When Sony Online Entertainment (SOE) announced it was reworking Everquest Next to turn it into a sandbox, I was pleased and worried at the same time. According to SOE President John Smedley, it was because they weren't happy with the game. They wanted to make something equally monumental, it seems, and SOE was willing to put some time and money into creating something that would serve as a rallying point for the future of MMORPGs.
I was excited by the prospect of playing a Sarnak or Ratonga in a sandbox setting, but I was also hesitant because they were trying to predict a trend that could change with any new development that arose between start date to end date.
Fast forward six or so months, and the latest announcement for Everquest Next came from the team at Namaste Entertainment. They sent out an announcement saying Namaste was going to collaborate on Everquest Next. Nothing else was really said, but there was enough in that teaser to get everyone speculating, because the running idea seems to be that Everquest Next will find a way to implement the Storybricks system. It's an interesting step, and one that I think deserves some attention.
It's been a while since I read up on Storybricks, and right now, most of the official pages that house that information seem to have gone into the ether, so I'll have to wing it. As far as I remember, and you are free to add corrections or additions here, here's how Storybricks works.
A number of games focus on creating quests or activities for people to do. Whether by the creation of systems that generate drama (like EVE or Darkfall most notably) or the creation of augmentations to game systems that allow users to make their own quests for sharing with others (Star Trek Online, Neverwinter, etc.), the basic idea is that players essentially can create their own content.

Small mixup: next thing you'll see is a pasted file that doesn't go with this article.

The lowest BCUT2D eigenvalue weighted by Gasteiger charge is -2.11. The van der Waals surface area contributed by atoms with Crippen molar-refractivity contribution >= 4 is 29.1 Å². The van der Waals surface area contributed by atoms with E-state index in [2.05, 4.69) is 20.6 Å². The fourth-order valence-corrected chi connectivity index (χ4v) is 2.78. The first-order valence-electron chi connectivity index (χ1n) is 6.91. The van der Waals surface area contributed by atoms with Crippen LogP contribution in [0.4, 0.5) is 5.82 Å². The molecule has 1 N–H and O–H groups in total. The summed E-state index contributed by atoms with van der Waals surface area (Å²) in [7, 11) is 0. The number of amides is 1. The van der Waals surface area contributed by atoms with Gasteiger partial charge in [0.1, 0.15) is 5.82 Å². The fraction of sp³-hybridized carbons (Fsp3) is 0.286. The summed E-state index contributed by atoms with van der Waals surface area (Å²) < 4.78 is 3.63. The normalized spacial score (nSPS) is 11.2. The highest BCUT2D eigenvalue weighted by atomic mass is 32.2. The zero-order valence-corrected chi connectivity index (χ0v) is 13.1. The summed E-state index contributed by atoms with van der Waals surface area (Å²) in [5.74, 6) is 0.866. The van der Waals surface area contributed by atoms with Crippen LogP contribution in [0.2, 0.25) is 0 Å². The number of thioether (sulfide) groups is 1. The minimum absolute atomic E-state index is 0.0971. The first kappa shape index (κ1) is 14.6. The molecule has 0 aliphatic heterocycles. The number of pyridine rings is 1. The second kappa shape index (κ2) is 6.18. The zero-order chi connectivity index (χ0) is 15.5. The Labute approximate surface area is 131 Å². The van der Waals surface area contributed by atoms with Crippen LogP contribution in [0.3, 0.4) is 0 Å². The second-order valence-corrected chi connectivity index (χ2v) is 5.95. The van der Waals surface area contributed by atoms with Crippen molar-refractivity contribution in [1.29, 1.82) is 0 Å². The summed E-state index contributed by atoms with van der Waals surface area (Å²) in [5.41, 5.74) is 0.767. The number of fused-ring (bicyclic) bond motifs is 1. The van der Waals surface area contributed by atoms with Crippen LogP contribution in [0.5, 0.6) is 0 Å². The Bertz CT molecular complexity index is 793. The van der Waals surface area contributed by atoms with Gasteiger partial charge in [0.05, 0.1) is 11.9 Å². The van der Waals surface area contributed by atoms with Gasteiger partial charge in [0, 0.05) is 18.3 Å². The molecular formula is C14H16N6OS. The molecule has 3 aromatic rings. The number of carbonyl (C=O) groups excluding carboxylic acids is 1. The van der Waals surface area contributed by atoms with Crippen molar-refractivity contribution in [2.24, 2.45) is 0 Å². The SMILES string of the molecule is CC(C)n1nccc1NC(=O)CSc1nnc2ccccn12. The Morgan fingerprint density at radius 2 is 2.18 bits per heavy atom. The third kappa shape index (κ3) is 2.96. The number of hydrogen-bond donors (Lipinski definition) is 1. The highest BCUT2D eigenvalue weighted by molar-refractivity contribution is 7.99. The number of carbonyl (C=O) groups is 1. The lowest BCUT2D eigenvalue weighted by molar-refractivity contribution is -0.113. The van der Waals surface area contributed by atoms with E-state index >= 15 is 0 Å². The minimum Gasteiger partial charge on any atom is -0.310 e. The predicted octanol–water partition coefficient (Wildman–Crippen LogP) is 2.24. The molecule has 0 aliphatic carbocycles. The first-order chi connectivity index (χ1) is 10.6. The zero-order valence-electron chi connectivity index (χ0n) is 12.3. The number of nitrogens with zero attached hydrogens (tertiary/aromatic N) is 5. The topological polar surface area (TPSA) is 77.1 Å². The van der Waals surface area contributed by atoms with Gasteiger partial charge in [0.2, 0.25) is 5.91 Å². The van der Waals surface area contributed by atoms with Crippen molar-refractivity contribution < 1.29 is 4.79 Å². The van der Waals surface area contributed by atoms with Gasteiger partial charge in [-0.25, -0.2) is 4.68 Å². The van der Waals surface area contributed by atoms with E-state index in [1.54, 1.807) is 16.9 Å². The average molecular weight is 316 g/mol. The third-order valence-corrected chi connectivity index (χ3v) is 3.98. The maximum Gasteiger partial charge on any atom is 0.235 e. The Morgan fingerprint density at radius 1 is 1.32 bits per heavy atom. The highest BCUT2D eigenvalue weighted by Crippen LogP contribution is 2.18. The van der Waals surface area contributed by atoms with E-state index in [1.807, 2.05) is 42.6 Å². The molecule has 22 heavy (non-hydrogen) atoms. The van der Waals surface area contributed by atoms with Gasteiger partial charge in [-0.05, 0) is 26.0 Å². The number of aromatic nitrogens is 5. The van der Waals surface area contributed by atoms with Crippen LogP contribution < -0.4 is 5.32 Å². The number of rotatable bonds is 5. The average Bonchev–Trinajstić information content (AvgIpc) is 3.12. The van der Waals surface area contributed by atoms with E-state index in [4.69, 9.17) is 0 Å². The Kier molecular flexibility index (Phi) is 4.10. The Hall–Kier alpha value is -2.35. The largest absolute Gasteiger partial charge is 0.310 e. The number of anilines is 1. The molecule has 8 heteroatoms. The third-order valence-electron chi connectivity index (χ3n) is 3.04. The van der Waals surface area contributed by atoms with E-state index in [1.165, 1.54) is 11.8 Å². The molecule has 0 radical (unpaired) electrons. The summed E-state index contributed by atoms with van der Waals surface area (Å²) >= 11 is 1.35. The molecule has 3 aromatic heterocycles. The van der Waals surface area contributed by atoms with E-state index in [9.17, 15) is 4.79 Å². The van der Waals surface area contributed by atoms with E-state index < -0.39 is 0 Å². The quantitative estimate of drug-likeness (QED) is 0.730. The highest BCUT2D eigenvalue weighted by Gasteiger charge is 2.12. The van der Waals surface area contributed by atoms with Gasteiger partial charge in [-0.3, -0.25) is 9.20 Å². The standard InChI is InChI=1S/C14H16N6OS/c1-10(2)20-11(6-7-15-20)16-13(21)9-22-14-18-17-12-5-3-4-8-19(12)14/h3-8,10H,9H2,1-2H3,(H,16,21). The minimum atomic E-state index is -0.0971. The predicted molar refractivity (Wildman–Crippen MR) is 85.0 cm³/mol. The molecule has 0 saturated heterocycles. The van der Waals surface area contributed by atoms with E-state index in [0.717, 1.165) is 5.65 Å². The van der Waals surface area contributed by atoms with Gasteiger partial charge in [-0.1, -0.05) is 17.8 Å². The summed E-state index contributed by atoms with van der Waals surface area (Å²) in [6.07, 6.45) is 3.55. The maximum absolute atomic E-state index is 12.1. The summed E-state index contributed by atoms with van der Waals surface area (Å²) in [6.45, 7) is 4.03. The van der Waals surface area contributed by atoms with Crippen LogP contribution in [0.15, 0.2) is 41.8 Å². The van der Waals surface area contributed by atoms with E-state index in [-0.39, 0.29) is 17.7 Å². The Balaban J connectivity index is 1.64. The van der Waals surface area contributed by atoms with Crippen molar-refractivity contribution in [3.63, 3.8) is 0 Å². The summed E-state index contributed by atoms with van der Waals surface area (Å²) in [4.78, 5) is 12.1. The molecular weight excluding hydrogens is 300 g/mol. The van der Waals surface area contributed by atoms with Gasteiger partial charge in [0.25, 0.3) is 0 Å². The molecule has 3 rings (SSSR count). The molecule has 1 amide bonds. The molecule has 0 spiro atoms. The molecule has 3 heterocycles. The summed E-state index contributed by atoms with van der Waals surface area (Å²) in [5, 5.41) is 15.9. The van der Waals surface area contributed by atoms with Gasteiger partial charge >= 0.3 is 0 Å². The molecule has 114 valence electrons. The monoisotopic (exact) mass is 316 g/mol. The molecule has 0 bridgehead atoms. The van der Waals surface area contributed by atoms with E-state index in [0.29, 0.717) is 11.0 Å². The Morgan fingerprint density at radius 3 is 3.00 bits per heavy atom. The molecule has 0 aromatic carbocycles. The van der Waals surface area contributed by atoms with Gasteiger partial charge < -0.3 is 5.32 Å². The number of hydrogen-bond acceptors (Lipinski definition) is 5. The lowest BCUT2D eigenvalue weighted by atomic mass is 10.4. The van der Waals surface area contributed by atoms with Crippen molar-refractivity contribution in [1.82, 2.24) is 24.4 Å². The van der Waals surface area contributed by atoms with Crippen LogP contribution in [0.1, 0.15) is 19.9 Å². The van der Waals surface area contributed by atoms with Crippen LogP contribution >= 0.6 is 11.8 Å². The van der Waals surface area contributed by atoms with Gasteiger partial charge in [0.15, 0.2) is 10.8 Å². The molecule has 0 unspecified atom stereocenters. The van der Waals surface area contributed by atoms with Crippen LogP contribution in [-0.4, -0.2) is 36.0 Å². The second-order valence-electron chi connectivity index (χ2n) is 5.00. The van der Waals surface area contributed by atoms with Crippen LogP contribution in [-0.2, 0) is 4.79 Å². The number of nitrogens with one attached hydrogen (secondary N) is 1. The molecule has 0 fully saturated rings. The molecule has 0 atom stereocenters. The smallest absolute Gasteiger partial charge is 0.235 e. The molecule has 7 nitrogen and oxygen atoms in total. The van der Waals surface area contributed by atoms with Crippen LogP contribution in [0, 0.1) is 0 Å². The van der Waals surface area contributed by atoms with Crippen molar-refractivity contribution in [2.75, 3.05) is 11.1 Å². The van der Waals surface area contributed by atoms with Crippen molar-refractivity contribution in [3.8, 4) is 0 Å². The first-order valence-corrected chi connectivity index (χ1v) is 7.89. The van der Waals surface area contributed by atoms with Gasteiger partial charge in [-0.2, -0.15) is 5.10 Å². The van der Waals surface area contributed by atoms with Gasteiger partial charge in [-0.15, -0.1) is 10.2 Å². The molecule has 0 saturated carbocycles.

Storybricks, for lack of a better way of explaining it, allows players to create people (NPCs, basically) that basically live in the game world. The difference between a Storybricks person and a foundry quest or a common NPC is the intent. A Storybricks person is basically built with a set of likes and dislikes, as well as an objective or set of ideas he wants to pursue. The Storybricks person essentially mingles with players and other NPCs or Storybricks people in a way that is known only to him and his creator.
Now, imagine that 1,000 players all made one Storybricks person. That's 1,000 new, seemingly permanent staples of the game that act in ways players can't completely predict, creating content for players, whether it be a simple request from one NPC or a duel between an angry noble and a noble peasant, based on their interactions with what's around them.
Hidden from View
Everquest Next itself is the greater unknown determinant here, since there's not a lot of information to go on regarding how this game works. Even though we have a video from March with Dave Georgeson explaining the design philosophy behind Everquest Next, the only thing we really know is that it's a sandbox.
From the video, it becomes evident that they're keeping quiet about things so as to allow for a flood of information later on, but it's still a bit disheartening to see that any notable detail regarding what people can even do in the game has been generally hidden from view. Storybricks even got in a bit of trouble with their announcement, being prompted to erase traces of the announcement. Though it's a little too late for that, it's also telling that SOE really wants to make the big reveal something worth having.
My EQ Next Wishlist
While we wait for Everquest Next and wonder how SOE will implement the Storybricks tech into the new game, I wanted to end with some basic requests for SOE for EQ Next's eventual major reveal, given the growing breadth and depth of MMO gaming today. The basic idea of my wishlist is simple though: SOE should strive to give people options for creating something meaningful out of their time in the game.
If SOE wants to implement housing, it better make a housing system worth striving to master and fun to decorate. If they want to add full-loot PVP, then it better have a rewarding combat system. If it wants to improve on questing, then it better add different ways for quests to be made.
The bottom line, thus, is this: For all the secrecy and talk, interested parties need something more substantial to keep them rooting for SOE. While the Storybricks reveal was good, people, myself included want something to remember in the next reveal.
Sony, the ball's in your court.
Victor Barreiro Jr. / Victor Barreiro Jr. maintains The Devil’s Advocate and ArcheAge columns for MMORPG.com. He also writes for news website Rappler as a technology reporter. You can find more of his writings on Games and Geekery and on Twitter at @vbarreirojr.